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Firefox is dropping FTP support

Heads up, Firefox users who rely on FTP: the browser is eliminating support for this venerable protocol.

Heads up, Firefox users who rely on FTP: the browser is eliminating support for this venerable protocol.
First written in 1971, the file transfer protocol predates TCP/IP, the protocol stack that underpins the modern internet. In its original form, the protocol is insecure. For example, it transmits login credentials in plain text. In 1999, the IETF published a draft RFC listing its various shortcomings. These included everything from problems in the way it responded to invalid login attempts through to an inability to segment file permissions when using anonymous FTP (which doesn’t require user credentials at all).
Now, Mozilla is planning to turn off FTP by default in version 77 of Firefox, which will ship this June. Users will be able to turn it on again temporarily so that they can carry on using FTP from within the browser. Firefox Extended Support Release (ESR) will continue to have FTP turned on by default in ESR version 78.
The real crunch will come at the start of next year, when Michal Novotny, a software consultant at Mozilla, said that the Foundation will remove FTP code from the browser altogether. He added:

We’re doing this for security reasons. FTP is an insecure protocol and there are no reasons to prefer it over HTTPS for downloading resources.
Also, a part of the FTP code is very old, unsafe and hard to maintain and we found a lot of security bugs in it in the past.

There are more secure versions of FTP available. SSH FTP uses the secure shell protocol for FTP sessions, which is encrypted. FTP over TLS (FTPS) runs the protocol over SSL/TLS. However, Mozilla seems uninterested in supporting these.
Its reasons may be the same as Google’s, which is also deprecating FTP in Chrome. In a status report on its support for FTP, Google said that so few people use FTP in the browser that it isn’t worth the effort to improve the client.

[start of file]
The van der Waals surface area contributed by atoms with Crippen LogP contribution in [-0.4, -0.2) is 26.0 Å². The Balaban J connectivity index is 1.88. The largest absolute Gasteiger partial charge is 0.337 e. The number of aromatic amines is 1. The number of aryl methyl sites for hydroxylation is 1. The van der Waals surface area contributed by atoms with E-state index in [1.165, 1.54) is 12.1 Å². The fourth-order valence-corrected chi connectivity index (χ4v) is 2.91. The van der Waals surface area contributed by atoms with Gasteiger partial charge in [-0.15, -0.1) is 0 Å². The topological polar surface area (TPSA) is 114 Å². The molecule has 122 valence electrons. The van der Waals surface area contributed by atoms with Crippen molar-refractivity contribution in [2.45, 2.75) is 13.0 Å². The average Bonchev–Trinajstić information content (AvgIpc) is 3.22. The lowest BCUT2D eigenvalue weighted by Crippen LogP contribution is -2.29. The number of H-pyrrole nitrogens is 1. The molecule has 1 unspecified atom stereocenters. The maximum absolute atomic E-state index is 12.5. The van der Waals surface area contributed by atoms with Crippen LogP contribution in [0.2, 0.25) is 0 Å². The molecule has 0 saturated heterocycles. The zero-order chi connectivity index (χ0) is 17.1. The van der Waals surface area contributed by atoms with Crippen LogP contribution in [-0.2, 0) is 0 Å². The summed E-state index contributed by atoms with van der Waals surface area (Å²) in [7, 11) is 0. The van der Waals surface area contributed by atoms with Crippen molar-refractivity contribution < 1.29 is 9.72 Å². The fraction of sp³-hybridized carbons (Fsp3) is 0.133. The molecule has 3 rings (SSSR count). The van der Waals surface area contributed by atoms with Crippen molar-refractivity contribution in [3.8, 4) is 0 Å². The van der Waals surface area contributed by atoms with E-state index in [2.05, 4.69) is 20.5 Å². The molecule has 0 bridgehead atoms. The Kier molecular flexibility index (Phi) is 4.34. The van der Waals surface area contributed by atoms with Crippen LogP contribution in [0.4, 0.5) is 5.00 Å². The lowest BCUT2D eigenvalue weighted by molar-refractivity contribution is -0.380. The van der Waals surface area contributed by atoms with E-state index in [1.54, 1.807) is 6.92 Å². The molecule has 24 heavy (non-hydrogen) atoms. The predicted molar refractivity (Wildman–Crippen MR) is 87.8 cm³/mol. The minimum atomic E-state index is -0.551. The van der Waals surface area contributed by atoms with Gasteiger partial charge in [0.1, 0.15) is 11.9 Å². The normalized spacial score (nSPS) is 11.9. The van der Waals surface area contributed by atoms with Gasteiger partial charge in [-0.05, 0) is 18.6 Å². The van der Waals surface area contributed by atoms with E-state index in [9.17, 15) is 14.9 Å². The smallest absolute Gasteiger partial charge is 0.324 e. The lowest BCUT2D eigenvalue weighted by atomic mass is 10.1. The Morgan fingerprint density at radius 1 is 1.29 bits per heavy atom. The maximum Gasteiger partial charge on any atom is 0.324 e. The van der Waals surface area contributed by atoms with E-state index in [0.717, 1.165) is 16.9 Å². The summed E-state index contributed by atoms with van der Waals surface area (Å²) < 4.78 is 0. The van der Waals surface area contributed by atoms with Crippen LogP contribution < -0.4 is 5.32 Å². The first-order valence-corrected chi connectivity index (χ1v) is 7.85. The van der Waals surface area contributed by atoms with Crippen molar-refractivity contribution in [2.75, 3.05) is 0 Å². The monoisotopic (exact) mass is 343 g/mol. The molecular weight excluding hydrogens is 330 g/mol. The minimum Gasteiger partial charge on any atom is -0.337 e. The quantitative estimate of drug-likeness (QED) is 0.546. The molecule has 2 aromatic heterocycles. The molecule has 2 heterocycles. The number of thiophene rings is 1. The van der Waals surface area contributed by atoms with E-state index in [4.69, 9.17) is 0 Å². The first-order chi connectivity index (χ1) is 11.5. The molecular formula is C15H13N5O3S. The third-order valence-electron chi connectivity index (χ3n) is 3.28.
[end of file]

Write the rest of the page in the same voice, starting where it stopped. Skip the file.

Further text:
Google announced its intent to remove the protocol from the browser in August 2019. According to its status report, it had already turned off the ability to render top-level FTP resources directly in Chrome. This means you can’t click on a picture in an FTP directory and have it appear in Chrome – instead, it downloads the image instead.
The advertising giant set a flag for controlling FTP support in version 80, leaving it enabled by default. Version 81 will see that flag set to off by default, and then version 82 will eliminate the FTP code entirely.
What should you do if you’re unwilling to abandon FTP? One option is to use a dedicated FTP client, such as the free FileZilla program, which also supports SFTP.

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[Firefox] is eliminating support for this venerable protocol
Danny, sorry to be pedantic (pessimistic?)–but you misspelled “vulnerable.”


I was thinking it was both vulnerable (insecure) and venerable (simply very old) at the same time :)
Who else also remembers Archie (search engine) and Gopher (protocol)? I’m still ticked at Mozilla for dropping MAFF support! I now have to use 7-zip to open and get stuff I’d saved as *.maff files from Firefox.


Yeah, had a little fun with (vuln|ven)erable wordplay. I recall Archie and Gopher, but not MAFF. A quick search had me confused; Wikipedia’s page on MAFF_(gene) says “transcription factor MafF is a bZip Maf.”
Oh this is it… wait.
It might not be a bad idea to gather MAFF files and re-encode as .zip or .tgz, in case 7z also decides it’s time.


I found some blurb on the mozdev site: “While the Mozilla Archive Format add-on is no longer maintained, the final version released in 2018 can be installed offline on Firefox 56 to convert saved pages to other file formats. Using outdated software can result in security vulnerabilities and may corrupt user profile data, hence this procedure should only be followed by experienced users on a separate computer that is not connected.”


Interesting to have web file archive files on an offline computer (the mountain comes to Mohammed?), though I realize that’s not the final intent. At least they’re giving a big “at your own risk” warning with it.
MAFF sounds like a really neat idea… but I can see why it likely had little use and fell by the subsequent wayside. Seems Firefox is trying to streamline again, and that’s a good thing. A few years ago Firefox had been my favorite browser since the beginning but was becoming too memory-greedy. I therefore ditched it for Chrome, concealing myself further underneath the GoogleBrella.
As details fade with time–and as Firefox regains speed–comparing the privacy concerns of today with the (now fuzzy) memory-induced delays of 2013…it’s tough to not wish for a “do-over” on that decision. But it’s never too late to make a better decision, right?


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